on analyzing one’s literary output

Writers have this “thing” where (for some of us) we like to go back and re-read our own work and feel pleased with our literary output. We might have to set it down for a while before we do this, but eventually we look at it and note a clever turn of phrase, or can see how we’ve grown as writers, or think about how well we achieved that which we set out to achieve. I’ll be clear here: I do this. I love looking at what I’ve written.

I figured this was a good thing. Done with brutal honesty, it promotes writerly growth.

Kiddo#3 today asked for my help while I was working on a piece. No biggie. Although he’s been trained for a while, he’s only felt comfortable pooping in the toilet for the last month or two. We’re still reinforcing for him how nice it is that he can take care of his own body, but he needs help cleaning up.

And as I took care of the necessary details, he told me with great excitement what he had done. He talked about the quantity of his output, the quality, the type, the color, and the process of producing it. He was quite pleased with what he’d made, and I assured him I too was pleased.

You can see where this is going, right? Because I saw it right there, as I helped my three year old with his output, that maybe I’m doing the same thing with my own output. That maybe, sometimes, these things that I’ve made really are just something that comes out of me and aren’t really something of which to be proud, or to look at over and over again, and to talk about in great detail to others.

It’s ten minutes later right now, and Kiddo#3 has gone on to bigger and better things (he’s ramming a plastic Space Shuttle into a wooden box car from his train set). Having produced his output, he’s mentally let it go.

Somewhere in here, there’s a lesson for me as a writer, but I’m not sure I like it so much.


  1. marcys

    Great parallel! Don’t belittle your writing, though, as just another poop–remember, your kid WAS proud and excited by his creation. That’s appropriate for his age. And being proud and excited by your writing is appropriate for YOUR age. By the way, I do the same thing–with my writing, I mean, not my poop!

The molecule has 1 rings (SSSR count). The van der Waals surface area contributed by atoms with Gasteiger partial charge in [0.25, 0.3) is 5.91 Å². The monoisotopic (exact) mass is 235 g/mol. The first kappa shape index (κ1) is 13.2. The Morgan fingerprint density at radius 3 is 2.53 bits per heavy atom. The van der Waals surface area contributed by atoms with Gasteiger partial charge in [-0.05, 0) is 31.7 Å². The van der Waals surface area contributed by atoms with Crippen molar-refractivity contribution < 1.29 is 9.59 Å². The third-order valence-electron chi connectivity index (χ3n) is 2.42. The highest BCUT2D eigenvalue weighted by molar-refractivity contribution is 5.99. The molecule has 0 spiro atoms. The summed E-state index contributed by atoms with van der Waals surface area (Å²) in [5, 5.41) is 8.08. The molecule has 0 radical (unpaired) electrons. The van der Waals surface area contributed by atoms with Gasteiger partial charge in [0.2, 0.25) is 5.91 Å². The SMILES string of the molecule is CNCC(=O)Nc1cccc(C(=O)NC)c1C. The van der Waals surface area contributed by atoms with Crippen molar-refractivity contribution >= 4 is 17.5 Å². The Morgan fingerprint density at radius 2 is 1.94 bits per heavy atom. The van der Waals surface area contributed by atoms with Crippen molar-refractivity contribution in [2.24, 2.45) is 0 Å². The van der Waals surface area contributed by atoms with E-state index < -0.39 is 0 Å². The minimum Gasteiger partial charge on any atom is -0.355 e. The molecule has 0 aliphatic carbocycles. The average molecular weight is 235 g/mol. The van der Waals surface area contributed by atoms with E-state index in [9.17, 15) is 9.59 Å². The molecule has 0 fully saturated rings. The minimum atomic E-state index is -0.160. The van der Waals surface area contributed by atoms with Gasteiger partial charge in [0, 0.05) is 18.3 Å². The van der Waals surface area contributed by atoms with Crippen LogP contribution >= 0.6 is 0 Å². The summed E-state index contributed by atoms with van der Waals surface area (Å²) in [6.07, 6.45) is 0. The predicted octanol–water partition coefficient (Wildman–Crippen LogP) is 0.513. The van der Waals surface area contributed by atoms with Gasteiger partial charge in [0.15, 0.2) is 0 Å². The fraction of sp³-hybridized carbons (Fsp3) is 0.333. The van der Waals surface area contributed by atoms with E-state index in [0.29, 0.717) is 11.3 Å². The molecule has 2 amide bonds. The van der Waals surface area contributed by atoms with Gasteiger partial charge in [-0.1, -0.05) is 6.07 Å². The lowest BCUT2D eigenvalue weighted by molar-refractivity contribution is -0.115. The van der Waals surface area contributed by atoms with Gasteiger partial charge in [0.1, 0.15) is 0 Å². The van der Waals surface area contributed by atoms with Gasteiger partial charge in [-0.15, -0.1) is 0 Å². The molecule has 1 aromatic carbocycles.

2. DeEee

    I hate to say it, but I look at my writing AND my poop. Being a person who has written since she can remember, I like to see what my memories are made of and to see how I have grown and how I have stagnated. Being a woman, a vegetarian, and a lover of coffee and dairy products, I’m happy when I have a BM.

    In the past, I’ve likened writing to needing to go the bathroom. Sometimes, you just got it get it out. But what we produce as writers –even in the past — is not equivalent to excrement. Instead, it’s something that had to get out because we wanted it to be said (i.e., written). It has to come out so that we may share it with our selves sometime later or with others.

  3. Jenni

    Well, that certainly explains why I haven’t been as excited about my lastest nanowrimo novel.
    But there’s another lesson here – he shared his excitement and you had a brief moment of joy at his output. That’s why we write – to share our joy over what we’ve accomplished (and feel a little lighter in the process?)

  4. philangelus

    It’s still a decent comparison, though, unfortunately.

    It occurs to me that if I have to clean up after him, then does that make me his editor?

  5. Diinzumo

    I do exactly the same thing with both writing and art. It’s harder with the art because it’s a lot easier to go back and edit a written piece.

    I wish I could “let go” in that area. I’m trying, but it’s tough.

  6. marcys

    Re #4: “…does that make me his editor?” In between chuckles, it occurred to me that you’ve got an idea percolating here for some kind of humor book–either on writing or on poop!